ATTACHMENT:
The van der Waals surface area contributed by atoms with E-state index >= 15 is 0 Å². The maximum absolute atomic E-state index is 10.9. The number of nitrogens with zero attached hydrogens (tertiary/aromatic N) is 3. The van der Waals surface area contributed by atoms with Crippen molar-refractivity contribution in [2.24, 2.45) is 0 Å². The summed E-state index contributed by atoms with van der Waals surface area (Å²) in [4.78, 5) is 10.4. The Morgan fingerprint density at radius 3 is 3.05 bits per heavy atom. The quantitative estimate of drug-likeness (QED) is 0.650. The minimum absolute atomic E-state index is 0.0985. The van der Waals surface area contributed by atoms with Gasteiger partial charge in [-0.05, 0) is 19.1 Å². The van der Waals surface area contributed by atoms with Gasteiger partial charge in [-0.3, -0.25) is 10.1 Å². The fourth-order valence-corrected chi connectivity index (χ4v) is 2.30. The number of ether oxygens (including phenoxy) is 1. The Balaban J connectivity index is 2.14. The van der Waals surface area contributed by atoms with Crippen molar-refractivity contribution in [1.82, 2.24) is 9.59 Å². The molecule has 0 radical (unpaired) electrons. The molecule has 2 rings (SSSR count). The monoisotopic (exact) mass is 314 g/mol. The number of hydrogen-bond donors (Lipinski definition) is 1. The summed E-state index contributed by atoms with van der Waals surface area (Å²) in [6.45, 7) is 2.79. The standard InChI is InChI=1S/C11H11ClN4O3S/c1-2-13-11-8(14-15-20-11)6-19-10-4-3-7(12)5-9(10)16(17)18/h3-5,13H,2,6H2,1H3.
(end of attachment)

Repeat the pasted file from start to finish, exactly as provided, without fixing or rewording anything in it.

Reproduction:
The van der Waals surface area contributed by atoms with E-state index >= 15 is 0 Å². The maximum absolute atomic E-state index is 10.9. The number of nitrogens with zero attached hydrogens (tertiary/aromatic N) is 3. The van der Waals surface area contributed by atoms with Crippen molar-refractivity contribution in [2.24, 2.45) is 0 Å². The summed E-state index contributed by atoms with van der Waals surface area (Å²) in [4.78, 5) is 10.4. The Morgan fingerprint density at radius 3 is 3.05 bits per heavy atom. The quantitative estimate of drug-likeness (QED) is 0.650. The minimum absolute atomic E-state index is 0.0985. The van der Waals surface area contributed by atoms with Gasteiger partial charge in [-0.05, 0) is 19.1 Å². The van der Waals surface area contributed by atoms with Gasteiger partial charge in [-0.3, -0.25) is 10.1 Å². The fourth-order valence-corrected chi connectivity index (χ4v) is 2.30. The number of ether oxygens (including phenoxy) is 1. The Balaban J connectivity index is 2.14. The van der Waals surface area contributed by atoms with Crippen molar-refractivity contribution in [1.82, 2.24) is 9.59 Å². The molecule has 0 radical (unpaired) electrons. The molecule has 2 rings (SSSR count). The monoisotopic (exact) mass is 314 g/mol. The number of hydrogen-bond donors (Lipinski definition) is 1. The summed E-state index contributed by atoms with van der Waals surface area (Å²) in [6.45, 7) is 2.79. The standard InChI is InChI=1S/C11H11ClN4O3S/c1-2-13-11-8(14-15-20-11)6-19-10-4-3-7(12)5-9(10)16(17)18/h3-5,13H,2,6H2,1H3.